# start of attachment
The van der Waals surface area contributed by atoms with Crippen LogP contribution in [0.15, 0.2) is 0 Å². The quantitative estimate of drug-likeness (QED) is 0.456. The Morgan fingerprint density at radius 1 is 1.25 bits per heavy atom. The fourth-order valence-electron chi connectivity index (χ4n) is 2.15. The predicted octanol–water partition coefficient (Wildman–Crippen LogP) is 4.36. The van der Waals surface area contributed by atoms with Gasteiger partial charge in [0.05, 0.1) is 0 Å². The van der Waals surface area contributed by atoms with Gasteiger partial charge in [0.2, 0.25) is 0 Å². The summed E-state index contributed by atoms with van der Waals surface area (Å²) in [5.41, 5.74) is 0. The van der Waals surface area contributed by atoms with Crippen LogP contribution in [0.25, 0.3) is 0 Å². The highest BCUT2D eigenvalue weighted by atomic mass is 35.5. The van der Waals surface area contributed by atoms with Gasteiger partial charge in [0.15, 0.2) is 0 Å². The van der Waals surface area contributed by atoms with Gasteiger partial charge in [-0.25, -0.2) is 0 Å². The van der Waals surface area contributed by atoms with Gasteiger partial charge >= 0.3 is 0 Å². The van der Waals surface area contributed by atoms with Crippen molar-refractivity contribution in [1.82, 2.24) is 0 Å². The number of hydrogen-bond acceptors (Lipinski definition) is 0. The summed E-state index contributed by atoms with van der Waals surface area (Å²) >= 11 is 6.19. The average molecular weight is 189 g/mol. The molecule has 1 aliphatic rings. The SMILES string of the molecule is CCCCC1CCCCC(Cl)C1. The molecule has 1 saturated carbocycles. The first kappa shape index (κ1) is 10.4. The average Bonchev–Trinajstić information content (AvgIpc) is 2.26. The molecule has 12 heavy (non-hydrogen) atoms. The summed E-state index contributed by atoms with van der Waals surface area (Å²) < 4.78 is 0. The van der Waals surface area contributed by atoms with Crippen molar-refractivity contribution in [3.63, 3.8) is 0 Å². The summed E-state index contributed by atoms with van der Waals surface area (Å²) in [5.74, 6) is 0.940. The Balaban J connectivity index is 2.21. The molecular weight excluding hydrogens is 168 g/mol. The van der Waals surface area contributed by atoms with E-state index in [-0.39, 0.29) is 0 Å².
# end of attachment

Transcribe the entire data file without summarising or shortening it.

The van der Waals surface area contributed by atoms with Crippen LogP contribution in [0.15, 0.2) is 0 Å². The quantitative estimate of drug-likeness (QED) is 0.456. The Morgan fingerprint density at radius 1 is 1.25 bits per heavy atom. The fourth-order valence-electron chi connectivity index (χ4n) is 2.15. The predicted octanol–water partition coefficient (Wildman–Crippen LogP) is 4.36. The van der Waals surface area contributed by atoms with Gasteiger partial charge in [0.05, 0.1) is 0 Å². The van der Waals surface area contributed by atoms with Gasteiger partial charge in [0.2, 0.25) is 0 Å². The summed E-state index contributed by atoms with van der Waals surface area (Å²) in [5.41, 5.74) is 0. The van der Waals surface area contributed by atoms with Crippen LogP contribution in [0.25, 0.3) is 0 Å². The highest BCUT2D eigenvalue weighted by atomic mass is 35.5. The van der Waals surface area contributed by atoms with Gasteiger partial charge in [0.15, 0.2) is 0 Å². The van der Waals surface area contributed by atoms with Gasteiger partial charge in [-0.25, -0.2) is 0 Å². The van der Waals surface area contributed by atoms with Gasteiger partial charge >= 0.3 is 0 Å². The van der Waals surface area contributed by atoms with Crippen molar-refractivity contribution in [1.82, 2.24) is 0 Å². The number of hydrogen-bond acceptors (Lipinski definition) is 0. The summed E-state index contributed by atoms with van der Waals surface area (Å²) >= 11 is 6.19. The average molecular weight is 189 g/mol. The molecule has 1 aliphatic rings. The SMILES string of the molecule is CCCCC1CCCCC(Cl)C1. The molecule has 1 saturated carbocycles. The first kappa shape index (κ1) is 10.4. The average Bonchev–Trinajstić information content (AvgIpc) is 2.26. The molecule has 12 heavy (non-hydrogen) atoms. The summed E-state index contributed by atoms with van der Waals surface area (Å²) < 4.78 is 0. The van der Waals surface area contributed by atoms with Crippen molar-refractivity contribution in [3.63, 3.8) is 0 Å². The summed E-state index contributed by atoms with van der Waals surface area (Å²) in [5.74, 6) is 0.940. The Balaban J connectivity index is 2.21. The molecular weight excluding hydrogens is 168 g/mol. The van der Waals surface area contributed by atoms with E-state index in [-0.39, 0.29) is 0 Å².